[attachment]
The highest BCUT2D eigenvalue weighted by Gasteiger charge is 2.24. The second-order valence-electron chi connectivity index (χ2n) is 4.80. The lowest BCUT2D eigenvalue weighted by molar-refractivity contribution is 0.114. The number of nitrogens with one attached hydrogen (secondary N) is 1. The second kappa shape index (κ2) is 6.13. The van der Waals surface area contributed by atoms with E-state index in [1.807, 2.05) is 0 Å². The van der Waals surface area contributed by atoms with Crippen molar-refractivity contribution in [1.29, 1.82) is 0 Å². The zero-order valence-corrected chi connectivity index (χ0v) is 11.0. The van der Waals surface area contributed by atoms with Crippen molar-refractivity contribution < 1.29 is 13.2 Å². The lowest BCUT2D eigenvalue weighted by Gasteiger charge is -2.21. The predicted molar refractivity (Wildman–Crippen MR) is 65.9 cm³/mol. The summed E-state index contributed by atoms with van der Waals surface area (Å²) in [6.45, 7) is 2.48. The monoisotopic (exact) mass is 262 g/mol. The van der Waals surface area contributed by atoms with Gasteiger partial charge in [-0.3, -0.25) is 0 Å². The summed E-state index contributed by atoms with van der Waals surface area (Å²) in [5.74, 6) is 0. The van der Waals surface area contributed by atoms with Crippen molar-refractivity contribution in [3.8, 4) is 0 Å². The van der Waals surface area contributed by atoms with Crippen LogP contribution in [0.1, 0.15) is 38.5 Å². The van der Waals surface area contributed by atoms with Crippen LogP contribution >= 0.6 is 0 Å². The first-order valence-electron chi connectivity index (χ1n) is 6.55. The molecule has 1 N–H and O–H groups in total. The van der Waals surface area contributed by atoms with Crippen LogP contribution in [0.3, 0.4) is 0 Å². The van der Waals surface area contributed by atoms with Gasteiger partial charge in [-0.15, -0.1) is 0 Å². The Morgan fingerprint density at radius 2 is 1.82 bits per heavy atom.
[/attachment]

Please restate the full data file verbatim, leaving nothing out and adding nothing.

The highest BCUT2D eigenvalue weighted by Gasteiger charge is 2.24. The second-order valence-electron chi connectivity index (χ2n) is 4.80. The lowest BCUT2D eigenvalue weighted by molar-refractivity contribution is 0.114. The number of nitrogens with one attached hydrogen (secondary N) is 1. The second kappa shape index (κ2) is 6.13. The van der Waals surface area contributed by atoms with E-state index in [1.807, 2.05) is 0 Å². The van der Waals surface area contributed by atoms with Crippen molar-refractivity contribution in [1.29, 1.82) is 0 Å². The zero-order valence-corrected chi connectivity index (χ0v) is 11.0. The van der Waals surface area contributed by atoms with Crippen molar-refractivity contribution < 1.29 is 13.2 Å². The lowest BCUT2D eigenvalue weighted by Gasteiger charge is -2.21. The predicted molar refractivity (Wildman–Crippen MR) is 65.9 cm³/mol. The summed E-state index contributed by atoms with van der Waals surface area (Å²) in [6.45, 7) is 2.48. The monoisotopic (exact) mass is 262 g/mol. The van der Waals surface area contributed by atoms with Gasteiger partial charge in [-0.3, -0.25) is 0 Å². The summed E-state index contributed by atoms with van der Waals surface area (Å²) in [5.74, 6) is 0. The van der Waals surface area contributed by atoms with Crippen molar-refractivity contribution in [3.8, 4) is 0 Å². The van der Waals surface area contributed by atoms with Crippen LogP contribution in [0.1, 0.15) is 38.5 Å². The van der Waals surface area contributed by atoms with Crippen LogP contribution >= 0.6 is 0 Å². The first-order valence-electron chi connectivity index (χ1n) is 6.55. The molecule has 1 N–H and O–H groups in total. The van der Waals surface area contributed by atoms with Crippen LogP contribution in [0.3, 0.4) is 0 Å². The van der Waals surface area contributed by atoms with Gasteiger partial charge in [-0.15, -0.1) is 0 Å². The Morgan fingerprint density at radius 2 is 1.82 bits per heavy atom.